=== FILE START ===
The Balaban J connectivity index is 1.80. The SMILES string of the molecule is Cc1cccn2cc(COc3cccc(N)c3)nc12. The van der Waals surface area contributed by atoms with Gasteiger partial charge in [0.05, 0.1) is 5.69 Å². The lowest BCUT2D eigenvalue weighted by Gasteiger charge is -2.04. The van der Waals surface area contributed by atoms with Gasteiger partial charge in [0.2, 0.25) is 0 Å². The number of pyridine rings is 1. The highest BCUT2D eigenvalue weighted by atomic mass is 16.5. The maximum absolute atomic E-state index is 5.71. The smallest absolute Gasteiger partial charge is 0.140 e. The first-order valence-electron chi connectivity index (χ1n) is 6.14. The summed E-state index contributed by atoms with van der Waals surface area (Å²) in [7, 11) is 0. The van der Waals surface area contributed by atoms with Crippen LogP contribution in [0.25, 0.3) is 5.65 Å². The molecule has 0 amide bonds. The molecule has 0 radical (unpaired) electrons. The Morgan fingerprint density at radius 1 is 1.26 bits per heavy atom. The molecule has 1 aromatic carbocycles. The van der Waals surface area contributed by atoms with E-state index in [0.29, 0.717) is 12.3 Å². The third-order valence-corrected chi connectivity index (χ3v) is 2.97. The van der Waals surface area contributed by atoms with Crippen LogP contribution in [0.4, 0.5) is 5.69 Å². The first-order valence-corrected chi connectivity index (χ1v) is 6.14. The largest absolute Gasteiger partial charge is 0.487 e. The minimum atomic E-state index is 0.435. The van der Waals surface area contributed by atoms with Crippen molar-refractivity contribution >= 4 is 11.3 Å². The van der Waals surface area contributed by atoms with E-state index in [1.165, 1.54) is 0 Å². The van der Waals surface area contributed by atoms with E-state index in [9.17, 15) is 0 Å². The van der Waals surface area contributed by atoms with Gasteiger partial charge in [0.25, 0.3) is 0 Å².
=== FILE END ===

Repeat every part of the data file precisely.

The Balaban J connectivity index is 1.80. The SMILES string of the molecule is Cc1cccn2cc(COc3cccc(N)c3)nc12. The van der Waals surface area contributed by atoms with Gasteiger partial charge in [0.05, 0.1) is 5.69 Å². The lowest BCUT2D eigenvalue weighted by Gasteiger charge is -2.04. The van der Waals surface area contributed by atoms with Gasteiger partial charge in [0.2, 0.25) is 0 Å². The number of pyridine rings is 1. The highest BCUT2D eigenvalue weighted by atomic mass is 16.5. The maximum absolute atomic E-state index is 5.71. The smallest absolute Gasteiger partial charge is 0.140 e. The first-order valence-electron chi connectivity index (χ1n) is 6.14. The summed E-state index contributed by atoms with van der Waals surface area (Å²) in [7, 11) is 0. The van der Waals surface area contributed by atoms with Crippen LogP contribution in [0.25, 0.3) is 5.65 Å². The molecule has 0 amide bonds. The molecule has 0 radical (unpaired) electrons. The Morgan fingerprint density at radius 1 is 1.26 bits per heavy atom. The molecule has 1 aromatic carbocycles. The van der Waals surface area contributed by atoms with E-state index in [0.29, 0.717) is 12.3 Å². The third-order valence-corrected chi connectivity index (χ3v) is 2.97. The van der Waals surface area contributed by atoms with Crippen LogP contribution in [0.4, 0.5) is 5.69 Å². The first-order valence-corrected chi connectivity index (χ1v) is 6.14. The largest absolute Gasteiger partial charge is 0.487 e. The minimum atomic E-state index is 0.435. The van der Waals surface area contributed by atoms with Crippen molar-refractivity contribution >= 4 is 11.3 Å². The van der Waals surface area contributed by atoms with E-state index in [1.165, 1.54) is 0 Å². The van der Waals surface area contributed by atoms with E-state index in [9.17, 15) is 0 Å². The van der Waals surface area contributed by atoms with Gasteiger partial charge in [0.25, 0.3) is 0 Å².